The Windy City arts scene is coming up roses this spring—here's a must-see sampling of the season.
Green scene: Ed Paschke’s Cobmaster (1975) highlights the Elmhurst Art Museum’s world premiere exhibit Kings and Queens: Pinball, Imagists and Chicago, one of the season’s cultural must-sees.
#1: The Invention of Morel, Chicago Opera Theater Drummer Stewart Copeland is as much at home creating for the concert hall as he was playing arenas with The Police. His latest post-pop project is this riff on a surreal desert-island romance by Argentine author Adolfo Bioy Casares for Chicago Opera Theater. The score, says COT artistic director Andreas Mitisek, “is propelled by pulsing rhythms and driving energy that leave you breathless.” February 18, 24, 26
#2: Kings and Queens: Pinball, Imagists and Chicago, Elmhurst Art Museum The Chicago Imagists (a group that includes Jim Nutt, Gladys Nilsson, and Ed Paschke) are hardly unknown, but here’s a twist from The Elmhurst Art Museum: The exhibition pairs the painters—who found inspiration in comics, advertising, and the everyday— with actual examples of the great arcade game, whose visual punch and ding-ding-ding constitute an art form of its own. February 25–May 7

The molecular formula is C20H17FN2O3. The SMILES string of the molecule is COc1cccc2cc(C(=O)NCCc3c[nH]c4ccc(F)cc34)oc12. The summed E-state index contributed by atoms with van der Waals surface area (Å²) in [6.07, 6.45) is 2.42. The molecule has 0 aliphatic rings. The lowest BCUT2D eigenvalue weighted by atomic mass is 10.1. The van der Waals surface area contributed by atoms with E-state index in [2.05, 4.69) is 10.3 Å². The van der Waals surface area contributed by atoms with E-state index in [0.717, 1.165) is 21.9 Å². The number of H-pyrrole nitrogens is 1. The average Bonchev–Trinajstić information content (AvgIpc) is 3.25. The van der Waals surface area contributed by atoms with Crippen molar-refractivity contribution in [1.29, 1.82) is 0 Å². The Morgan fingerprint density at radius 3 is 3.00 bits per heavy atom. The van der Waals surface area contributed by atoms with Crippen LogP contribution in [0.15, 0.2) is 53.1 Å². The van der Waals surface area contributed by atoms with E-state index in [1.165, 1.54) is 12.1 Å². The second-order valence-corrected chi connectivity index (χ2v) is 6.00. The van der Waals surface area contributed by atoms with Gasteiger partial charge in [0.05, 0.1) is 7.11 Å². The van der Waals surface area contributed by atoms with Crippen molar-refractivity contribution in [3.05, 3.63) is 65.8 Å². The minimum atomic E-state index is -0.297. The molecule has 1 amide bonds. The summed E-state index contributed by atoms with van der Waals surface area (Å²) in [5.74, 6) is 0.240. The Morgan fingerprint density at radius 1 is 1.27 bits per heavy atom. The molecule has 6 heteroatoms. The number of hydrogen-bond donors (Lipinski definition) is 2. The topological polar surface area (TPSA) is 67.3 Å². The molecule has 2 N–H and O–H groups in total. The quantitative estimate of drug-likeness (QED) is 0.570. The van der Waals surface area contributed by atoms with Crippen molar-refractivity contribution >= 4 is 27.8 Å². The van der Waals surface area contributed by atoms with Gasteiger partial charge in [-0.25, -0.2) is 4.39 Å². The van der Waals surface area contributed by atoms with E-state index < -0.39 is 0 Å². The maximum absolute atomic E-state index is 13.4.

#3: Some of a Thousand Words, Harris Theater Former New York City Ballet star Wendy Whelan’s latest outing, created with Harris Theater choreographer-in-residence Brian Brooks, offers solos and duets accompanied by string quartet Brooklyn Rider. “I’ve attempted to illustrate the resistance and opposition in our lived bodies,” shares Brooks. “I am tethered to the ground, and she seems to be always in flight.” February 24
#4: Celebrating Plácido, Civic Opera House Plácido Domingo has been bringing audiences to their feet for more than 50 years and shows no signs of stopping. Last season he sang Macbeth in Los Angeles and Vienna before doing Nabucco at the Met; now he’s swinging by Lyric Opera for this love-fest with soprano Ailyn Pérez (in her Lyric debut) and tenor Michael Spyres. March 9
#5: Destiny of Desire, The Goodman Theatre When it comes to over-the-top drama and to-the-max glam, Latin telenovelas put American soaps to shame. Karen Zacarías—one of the most widely produced contemporary playwrights in the country—draws from the powerfully popular entertainment in this story of—yes—two baby girls switched at birth by a conniving beauty queen. Says Zacarías, “It’s unapologetically feminist, it’s unapologetically Latino. It will feed the mind and feed the heart.” March 11–April 16
#7: The Great and Terrible Wizard of Oz, The House Theatre Seems like a fool’s errand to wander over the rainbow when MGM nailed it back in 1939. But L. Frank Baum’s classic tale tempts again and again, and House Theatre —known for its willingness to go out on a creative limb—heads down the yellow brick road with its own inventive imagining of Dorothy’s wind-borne adventures. March 17–May 7